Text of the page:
Equipment For Operation Iraqi Freedom And Operation Enduring Freedom

1705 WordsNov 16, 20147 Pages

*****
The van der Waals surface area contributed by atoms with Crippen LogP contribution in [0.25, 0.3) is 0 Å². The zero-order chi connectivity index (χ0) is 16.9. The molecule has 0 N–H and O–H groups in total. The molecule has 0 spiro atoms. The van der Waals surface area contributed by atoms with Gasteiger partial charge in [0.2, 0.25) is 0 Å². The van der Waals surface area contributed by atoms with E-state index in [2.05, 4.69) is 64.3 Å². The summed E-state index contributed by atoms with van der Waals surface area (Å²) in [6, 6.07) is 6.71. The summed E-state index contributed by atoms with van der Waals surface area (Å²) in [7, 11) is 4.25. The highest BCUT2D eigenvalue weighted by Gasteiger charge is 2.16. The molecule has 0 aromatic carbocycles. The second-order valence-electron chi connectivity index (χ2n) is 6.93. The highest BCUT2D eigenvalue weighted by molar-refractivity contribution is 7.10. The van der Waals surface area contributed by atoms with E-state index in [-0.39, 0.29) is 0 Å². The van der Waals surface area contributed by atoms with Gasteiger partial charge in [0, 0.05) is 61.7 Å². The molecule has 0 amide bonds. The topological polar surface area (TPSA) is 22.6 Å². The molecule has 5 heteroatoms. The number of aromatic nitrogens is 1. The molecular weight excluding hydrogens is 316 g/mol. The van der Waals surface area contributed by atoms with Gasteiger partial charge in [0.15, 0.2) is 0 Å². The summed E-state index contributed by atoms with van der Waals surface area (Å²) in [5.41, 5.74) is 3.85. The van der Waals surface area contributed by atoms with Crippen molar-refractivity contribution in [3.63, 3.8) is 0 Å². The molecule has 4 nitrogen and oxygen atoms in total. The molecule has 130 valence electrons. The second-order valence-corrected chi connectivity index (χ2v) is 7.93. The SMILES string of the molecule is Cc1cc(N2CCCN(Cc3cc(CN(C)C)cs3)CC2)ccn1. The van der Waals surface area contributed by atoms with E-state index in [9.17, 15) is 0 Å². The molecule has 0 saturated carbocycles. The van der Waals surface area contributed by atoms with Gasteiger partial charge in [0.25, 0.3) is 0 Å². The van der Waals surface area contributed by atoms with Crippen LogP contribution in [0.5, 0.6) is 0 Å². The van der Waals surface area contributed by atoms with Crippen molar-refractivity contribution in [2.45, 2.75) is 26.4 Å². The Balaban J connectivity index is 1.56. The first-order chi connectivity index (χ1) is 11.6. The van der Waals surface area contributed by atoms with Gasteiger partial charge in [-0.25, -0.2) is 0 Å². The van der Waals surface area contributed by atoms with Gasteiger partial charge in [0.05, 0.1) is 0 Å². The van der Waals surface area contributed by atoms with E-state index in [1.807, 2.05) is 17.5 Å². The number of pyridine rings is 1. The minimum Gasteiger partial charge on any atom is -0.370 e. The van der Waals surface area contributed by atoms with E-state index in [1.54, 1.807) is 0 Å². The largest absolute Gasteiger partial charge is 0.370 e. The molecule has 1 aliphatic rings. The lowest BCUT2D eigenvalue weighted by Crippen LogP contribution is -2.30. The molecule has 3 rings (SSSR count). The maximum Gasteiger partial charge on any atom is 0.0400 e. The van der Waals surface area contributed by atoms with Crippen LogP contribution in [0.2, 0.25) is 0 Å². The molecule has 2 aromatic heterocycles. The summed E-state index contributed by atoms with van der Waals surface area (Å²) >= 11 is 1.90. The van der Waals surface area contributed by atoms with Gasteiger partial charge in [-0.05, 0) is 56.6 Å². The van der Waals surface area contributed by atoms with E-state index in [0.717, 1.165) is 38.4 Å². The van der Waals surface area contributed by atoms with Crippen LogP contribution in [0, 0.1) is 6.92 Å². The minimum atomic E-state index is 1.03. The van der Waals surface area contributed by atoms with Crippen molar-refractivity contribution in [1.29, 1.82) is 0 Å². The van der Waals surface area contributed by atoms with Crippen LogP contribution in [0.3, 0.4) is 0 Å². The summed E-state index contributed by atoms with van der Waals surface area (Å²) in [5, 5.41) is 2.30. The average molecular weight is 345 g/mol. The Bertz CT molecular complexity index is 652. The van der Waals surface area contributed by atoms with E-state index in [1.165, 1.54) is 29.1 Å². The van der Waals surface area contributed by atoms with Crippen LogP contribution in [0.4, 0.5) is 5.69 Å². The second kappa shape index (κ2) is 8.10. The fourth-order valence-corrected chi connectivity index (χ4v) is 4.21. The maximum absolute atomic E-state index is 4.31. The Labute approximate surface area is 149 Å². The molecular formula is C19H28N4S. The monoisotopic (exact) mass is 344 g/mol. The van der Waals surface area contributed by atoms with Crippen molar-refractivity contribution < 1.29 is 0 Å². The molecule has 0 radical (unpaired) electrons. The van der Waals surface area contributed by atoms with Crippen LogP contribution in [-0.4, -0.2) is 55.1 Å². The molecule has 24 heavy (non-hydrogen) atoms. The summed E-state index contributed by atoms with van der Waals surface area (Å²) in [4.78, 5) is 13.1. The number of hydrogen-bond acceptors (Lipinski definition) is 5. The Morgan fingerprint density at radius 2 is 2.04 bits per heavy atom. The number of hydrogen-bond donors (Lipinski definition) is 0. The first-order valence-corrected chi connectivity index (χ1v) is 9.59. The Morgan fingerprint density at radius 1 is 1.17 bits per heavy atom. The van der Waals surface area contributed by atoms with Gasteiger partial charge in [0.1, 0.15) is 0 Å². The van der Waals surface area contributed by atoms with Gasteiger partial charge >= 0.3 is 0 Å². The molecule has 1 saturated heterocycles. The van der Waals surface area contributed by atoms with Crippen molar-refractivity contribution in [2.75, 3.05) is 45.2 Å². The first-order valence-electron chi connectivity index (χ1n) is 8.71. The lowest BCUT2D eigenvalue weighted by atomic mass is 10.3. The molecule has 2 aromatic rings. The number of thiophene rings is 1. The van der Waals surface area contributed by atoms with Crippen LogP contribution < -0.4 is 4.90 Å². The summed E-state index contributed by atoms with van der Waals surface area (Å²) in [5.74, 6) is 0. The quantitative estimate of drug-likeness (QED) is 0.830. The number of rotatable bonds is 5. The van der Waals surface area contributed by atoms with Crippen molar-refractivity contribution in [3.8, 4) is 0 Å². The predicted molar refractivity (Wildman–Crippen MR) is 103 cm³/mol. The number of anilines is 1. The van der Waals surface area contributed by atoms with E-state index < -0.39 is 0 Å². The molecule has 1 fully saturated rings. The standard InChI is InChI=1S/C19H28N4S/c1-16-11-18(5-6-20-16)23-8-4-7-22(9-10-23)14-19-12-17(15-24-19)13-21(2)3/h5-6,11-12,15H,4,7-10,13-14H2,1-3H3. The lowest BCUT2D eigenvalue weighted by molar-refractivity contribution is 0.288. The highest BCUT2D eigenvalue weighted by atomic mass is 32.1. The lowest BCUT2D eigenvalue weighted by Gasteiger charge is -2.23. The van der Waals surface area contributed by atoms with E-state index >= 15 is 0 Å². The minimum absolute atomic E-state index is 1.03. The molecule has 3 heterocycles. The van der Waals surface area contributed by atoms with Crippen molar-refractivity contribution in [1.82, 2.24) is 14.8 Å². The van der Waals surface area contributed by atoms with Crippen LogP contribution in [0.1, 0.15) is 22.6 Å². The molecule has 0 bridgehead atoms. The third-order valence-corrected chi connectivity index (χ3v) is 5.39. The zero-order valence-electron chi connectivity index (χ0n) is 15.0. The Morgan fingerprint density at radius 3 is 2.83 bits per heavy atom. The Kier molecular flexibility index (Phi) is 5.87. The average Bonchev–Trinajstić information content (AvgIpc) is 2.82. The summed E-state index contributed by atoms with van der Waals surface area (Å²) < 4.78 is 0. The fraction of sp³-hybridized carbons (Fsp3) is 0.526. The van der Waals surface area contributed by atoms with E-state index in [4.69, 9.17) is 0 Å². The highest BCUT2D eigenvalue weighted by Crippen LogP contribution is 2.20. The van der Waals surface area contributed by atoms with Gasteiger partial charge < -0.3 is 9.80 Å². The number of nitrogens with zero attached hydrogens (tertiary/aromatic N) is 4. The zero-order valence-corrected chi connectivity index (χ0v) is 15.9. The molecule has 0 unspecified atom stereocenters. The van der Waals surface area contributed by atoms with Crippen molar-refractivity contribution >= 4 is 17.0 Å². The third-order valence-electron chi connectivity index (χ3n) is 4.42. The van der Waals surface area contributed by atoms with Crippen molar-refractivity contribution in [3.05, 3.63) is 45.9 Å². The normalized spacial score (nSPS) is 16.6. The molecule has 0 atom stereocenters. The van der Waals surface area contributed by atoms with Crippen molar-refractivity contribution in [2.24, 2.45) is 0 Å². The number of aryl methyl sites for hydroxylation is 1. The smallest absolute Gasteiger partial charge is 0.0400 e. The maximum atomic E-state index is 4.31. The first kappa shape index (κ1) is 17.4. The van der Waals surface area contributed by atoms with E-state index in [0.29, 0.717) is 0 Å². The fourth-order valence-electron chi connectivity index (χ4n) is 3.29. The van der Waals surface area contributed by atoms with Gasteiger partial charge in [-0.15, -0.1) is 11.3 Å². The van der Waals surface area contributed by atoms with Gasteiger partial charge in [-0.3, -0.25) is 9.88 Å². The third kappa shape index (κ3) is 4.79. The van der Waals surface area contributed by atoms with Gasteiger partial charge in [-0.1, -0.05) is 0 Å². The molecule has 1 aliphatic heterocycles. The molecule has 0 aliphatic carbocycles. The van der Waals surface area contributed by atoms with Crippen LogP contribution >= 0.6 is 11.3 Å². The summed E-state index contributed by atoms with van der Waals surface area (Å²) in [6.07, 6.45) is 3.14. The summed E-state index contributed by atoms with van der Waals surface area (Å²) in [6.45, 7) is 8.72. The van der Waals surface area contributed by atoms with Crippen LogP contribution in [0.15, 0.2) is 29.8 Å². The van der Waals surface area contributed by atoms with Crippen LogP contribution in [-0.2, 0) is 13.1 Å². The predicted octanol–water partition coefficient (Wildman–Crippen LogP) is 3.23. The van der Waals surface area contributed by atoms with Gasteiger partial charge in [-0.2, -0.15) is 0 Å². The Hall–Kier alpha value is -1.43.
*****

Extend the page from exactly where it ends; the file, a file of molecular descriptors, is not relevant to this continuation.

STATEMENT OF THE PROBLEM What were the causes for the excess and the abandonment of equipment for Operation Iraqi Freedom and Operation Enduring Freedom? BACKGROUND Most logistical tacticians have a tendency to review historical documents before developing strategies to deploy and redeploy troops and equipment. This common practice is very successful to deploying soldiers and equipment, but historically there is a lack of emphasis on the redeployment, or retrograde of equipment. The soldiers are undoubtedly brought home; nonetheless antiquity shows us equipment is sometimes not a priority to return. Logistic American retrograde issues were first publically noticed in 1847 following war with Mexico. A published Army bulletin revealed property divesting as an issue and needed a high priority because of the great loss of left behind equipment. Again after World Wars I and II, the military had immense amounts of equipment scattered across the Pacific and Europe. There was no specific need for the equipment after the war, and much of it was abandoned in place, and although lack of retrograde operations occurred, the abandoned equipment turned useful in supporting the Korean War. Logisticians learning their lessons from previous wars, vowed to not be unprepared while entering the Vietnam War. Specialized programs and systems were established to document, classify and store all equipment entering Vietnam. Continental Army Command initialized the program STOP/SEE to
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